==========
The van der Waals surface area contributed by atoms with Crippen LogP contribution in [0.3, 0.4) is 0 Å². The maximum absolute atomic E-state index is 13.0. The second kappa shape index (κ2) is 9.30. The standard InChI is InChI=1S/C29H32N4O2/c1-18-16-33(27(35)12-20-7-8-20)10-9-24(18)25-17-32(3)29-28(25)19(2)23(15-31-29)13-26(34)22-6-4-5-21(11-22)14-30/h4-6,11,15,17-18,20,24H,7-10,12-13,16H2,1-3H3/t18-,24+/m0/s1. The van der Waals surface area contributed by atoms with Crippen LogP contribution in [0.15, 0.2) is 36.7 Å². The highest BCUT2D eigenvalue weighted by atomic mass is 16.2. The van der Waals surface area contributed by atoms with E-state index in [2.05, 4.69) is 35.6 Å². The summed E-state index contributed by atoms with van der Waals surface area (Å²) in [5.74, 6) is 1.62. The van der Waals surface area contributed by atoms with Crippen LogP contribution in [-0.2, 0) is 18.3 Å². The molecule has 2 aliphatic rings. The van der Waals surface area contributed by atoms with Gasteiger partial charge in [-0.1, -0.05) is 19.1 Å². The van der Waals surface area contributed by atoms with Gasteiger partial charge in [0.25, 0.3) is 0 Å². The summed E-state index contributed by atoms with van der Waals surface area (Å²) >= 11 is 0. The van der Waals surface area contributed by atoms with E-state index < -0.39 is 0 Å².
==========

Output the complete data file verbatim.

The van der Waals surface area contributed by atoms with Crippen LogP contribution in [0.3, 0.4) is 0 Å². The maximum absolute atomic E-state index is 13.0. The second kappa shape index (κ2) is 9.30. The standard InChI is InChI=1S/C29H32N4O2/c1-18-16-33(27(35)12-20-7-8-20)10-9-24(18)25-17-32(3)29-28(25)19(2)23(15-31-29)13-26(34)22-6-4-5-21(11-22)14-30/h4-6,11,15,17-18,20,24H,7-10,12-13,16H2,1-3H3/t18-,24+/m0/s1. The van der Waals surface area contributed by atoms with Crippen LogP contribution in [0.15, 0.2) is 36.7 Å². The highest BCUT2D eigenvalue weighted by atomic mass is 16.2. The van der Waals surface area contributed by atoms with E-state index in [2.05, 4.69) is 35.6 Å². The summed E-state index contributed by atoms with van der Waals surface area (Å²) in [5.74, 6) is 1.62. The van der Waals surface area contributed by atoms with Crippen LogP contribution in [-0.2, 0) is 18.3 Å². The molecule has 2 aliphatic rings. The van der Waals surface area contributed by atoms with Gasteiger partial charge in [-0.1, -0.05) is 19.1 Å². The van der Waals surface area contributed by atoms with Gasteiger partial charge in [0.25, 0.3) is 0 Å². The summed E-state index contributed by atoms with van der Waals surface area (Å²) >= 11 is 0. The van der Waals surface area contributed by atoms with E-state index < -0.39 is 0 Å².